The Senate Commerce Committee held a hearing yesterday on Universal Service Fund (USF) reform. It’s a hot topic. As the FCC looks to implement the national broadband plan, USF reform is front and center. There is considerable debate on how to transition the $7 billion fund from supporting universal availability of dial tone to universal broadband.
Much of the discussion during the committee meeting centered around the debate of Title II regulation for broadband and the impact that would have on USF reform. But Windstream CEO Jeff Gardner made some interesting points in his testimony.
There’s been much talk about the digital divide between rural and urban America – a divide that many argue will be exacerbated by the national broadband plan, which sets broadband speed targets of 4 Mb/s for services supported by the new Connect America Fund (CAF), and implied targets of 100 Mb/s for urban areas under the so called ‘100 squared’ initiative. On the surface, one could draw a conclusion of a pending and significant broadband digital divide, where urban America enjoys speeds of 100 Mb/s and rural America inches along at 4 Mb/s..
But as Gardner points out, a rural-rural broadband digital divide already exists, where vast differences in broadband availability exist in rural territories. “We have heard about the fear that reform might create a rural urban divide, but the National Broadband Plan has recognized that the current rules have already created a rural-rural divide,” said Gardner. He is correct.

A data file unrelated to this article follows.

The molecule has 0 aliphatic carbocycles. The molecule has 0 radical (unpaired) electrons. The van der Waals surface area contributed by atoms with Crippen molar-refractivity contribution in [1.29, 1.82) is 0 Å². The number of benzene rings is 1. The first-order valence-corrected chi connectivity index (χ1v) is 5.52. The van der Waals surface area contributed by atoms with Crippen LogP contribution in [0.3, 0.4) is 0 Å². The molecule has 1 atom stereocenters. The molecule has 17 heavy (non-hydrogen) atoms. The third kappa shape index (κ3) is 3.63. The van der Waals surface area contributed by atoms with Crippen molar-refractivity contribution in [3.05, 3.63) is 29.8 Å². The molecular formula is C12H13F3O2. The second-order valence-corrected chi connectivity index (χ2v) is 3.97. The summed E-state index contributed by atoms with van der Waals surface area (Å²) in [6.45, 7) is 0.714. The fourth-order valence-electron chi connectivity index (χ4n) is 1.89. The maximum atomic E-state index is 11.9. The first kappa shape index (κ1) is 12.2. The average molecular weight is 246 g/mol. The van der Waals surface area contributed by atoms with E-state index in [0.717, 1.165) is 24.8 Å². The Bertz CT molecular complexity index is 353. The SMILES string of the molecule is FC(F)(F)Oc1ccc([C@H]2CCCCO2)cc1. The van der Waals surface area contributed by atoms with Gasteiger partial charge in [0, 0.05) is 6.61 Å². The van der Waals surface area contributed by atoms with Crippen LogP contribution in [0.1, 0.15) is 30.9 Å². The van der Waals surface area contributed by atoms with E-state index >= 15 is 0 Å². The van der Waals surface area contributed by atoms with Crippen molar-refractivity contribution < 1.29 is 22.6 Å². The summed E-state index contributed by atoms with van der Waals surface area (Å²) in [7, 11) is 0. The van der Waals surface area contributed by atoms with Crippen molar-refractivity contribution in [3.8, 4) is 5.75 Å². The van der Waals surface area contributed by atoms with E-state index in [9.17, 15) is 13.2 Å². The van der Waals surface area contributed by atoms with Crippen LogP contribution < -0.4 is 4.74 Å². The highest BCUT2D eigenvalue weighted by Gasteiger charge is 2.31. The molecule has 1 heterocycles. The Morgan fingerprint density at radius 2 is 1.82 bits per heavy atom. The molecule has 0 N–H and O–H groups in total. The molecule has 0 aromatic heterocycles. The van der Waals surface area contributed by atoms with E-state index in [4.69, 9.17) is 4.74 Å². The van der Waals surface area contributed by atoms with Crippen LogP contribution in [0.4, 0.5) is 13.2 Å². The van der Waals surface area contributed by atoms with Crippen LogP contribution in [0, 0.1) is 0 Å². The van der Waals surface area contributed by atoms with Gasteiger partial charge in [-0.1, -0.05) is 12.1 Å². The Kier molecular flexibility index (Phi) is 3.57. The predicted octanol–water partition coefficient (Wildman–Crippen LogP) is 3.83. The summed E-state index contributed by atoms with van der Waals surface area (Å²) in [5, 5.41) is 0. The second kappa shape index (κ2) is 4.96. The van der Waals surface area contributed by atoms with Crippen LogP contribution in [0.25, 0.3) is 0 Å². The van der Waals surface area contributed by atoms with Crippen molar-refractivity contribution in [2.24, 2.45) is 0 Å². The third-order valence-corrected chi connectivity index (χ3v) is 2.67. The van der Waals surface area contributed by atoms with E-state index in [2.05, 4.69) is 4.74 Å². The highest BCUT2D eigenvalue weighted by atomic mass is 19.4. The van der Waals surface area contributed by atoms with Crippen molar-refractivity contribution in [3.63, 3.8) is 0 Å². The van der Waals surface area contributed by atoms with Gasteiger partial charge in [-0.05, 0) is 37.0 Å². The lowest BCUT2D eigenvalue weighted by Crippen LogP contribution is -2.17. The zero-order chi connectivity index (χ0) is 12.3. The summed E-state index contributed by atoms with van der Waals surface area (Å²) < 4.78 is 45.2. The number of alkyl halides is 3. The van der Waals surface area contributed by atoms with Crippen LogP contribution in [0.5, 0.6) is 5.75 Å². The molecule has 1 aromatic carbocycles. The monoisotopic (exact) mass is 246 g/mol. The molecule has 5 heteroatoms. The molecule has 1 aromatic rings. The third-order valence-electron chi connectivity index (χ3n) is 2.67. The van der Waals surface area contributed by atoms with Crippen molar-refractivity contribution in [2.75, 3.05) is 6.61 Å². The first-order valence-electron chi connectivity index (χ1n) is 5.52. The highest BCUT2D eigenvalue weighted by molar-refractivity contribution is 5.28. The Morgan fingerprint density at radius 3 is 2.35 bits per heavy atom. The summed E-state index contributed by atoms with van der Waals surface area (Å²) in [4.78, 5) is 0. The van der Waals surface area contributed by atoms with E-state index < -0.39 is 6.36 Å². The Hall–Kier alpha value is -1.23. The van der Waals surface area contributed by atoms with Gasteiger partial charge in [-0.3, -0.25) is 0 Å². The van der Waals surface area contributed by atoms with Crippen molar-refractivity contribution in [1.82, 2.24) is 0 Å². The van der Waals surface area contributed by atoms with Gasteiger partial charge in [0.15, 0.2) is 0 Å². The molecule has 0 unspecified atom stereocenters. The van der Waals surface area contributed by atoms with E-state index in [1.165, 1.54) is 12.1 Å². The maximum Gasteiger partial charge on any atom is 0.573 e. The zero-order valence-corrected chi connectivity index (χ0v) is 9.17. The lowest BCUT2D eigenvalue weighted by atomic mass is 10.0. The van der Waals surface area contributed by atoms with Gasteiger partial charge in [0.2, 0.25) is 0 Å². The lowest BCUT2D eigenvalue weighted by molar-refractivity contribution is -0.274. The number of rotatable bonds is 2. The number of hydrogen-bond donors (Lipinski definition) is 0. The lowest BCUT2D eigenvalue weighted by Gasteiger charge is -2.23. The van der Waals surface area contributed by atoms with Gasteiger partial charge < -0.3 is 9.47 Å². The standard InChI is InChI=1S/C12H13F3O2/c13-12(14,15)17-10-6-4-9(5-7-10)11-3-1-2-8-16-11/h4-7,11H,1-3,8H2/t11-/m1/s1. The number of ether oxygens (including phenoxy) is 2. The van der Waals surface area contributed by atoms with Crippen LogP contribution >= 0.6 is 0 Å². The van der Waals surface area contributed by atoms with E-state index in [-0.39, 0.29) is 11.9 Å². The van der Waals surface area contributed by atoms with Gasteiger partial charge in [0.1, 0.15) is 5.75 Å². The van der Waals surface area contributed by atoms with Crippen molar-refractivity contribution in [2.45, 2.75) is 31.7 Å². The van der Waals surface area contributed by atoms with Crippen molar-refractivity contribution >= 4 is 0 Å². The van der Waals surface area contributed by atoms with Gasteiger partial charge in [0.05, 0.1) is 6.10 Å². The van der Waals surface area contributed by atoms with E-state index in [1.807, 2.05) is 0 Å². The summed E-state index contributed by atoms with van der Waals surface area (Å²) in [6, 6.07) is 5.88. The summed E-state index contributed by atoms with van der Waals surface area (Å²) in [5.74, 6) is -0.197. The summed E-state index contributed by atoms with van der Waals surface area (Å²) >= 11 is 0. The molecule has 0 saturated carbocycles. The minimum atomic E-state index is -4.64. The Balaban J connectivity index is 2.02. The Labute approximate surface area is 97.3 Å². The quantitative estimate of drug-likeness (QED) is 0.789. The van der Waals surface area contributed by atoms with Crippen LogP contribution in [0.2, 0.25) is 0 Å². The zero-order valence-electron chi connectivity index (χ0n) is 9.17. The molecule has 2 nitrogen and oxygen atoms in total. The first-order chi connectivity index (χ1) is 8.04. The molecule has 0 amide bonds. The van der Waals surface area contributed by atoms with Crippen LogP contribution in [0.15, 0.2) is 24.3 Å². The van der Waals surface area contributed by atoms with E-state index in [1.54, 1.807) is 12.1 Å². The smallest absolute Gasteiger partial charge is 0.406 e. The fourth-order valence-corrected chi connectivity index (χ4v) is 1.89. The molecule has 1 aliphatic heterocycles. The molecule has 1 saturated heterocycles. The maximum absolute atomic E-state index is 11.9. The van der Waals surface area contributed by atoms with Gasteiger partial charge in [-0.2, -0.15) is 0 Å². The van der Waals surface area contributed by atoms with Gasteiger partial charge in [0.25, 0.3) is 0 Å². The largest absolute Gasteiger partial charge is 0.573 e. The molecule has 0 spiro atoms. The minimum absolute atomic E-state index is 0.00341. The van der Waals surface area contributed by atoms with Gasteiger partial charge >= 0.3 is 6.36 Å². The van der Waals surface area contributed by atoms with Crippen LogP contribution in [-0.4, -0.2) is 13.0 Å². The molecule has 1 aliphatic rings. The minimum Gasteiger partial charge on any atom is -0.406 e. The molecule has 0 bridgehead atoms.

Within the context of broadband, there are two rural Americas. Generally speaking, rural Americans served by small rural local telephone companies and/or co-ops tend to have very good access to broadband services (whether they actually subscribe to it is a different story). Rural Americans served by large tier one and tier two carriers like Qwest and Verizon may not be so lucky. As Gardner points out, “About two thirds of all housing units without broadband are located in the service territory of larger [companies like] Windstream, Frontier, CenturyLink, Qwest, and AT&T.”
It’s an important distinction because our current telecom policy has basically created a broadband digital divide in rural America, never mind the urban-rural divide. As policy makers craft the next generation of broadband policy they should keep this in mind. Does the national broadband plan and the CAF address this issue, or exacerbate it?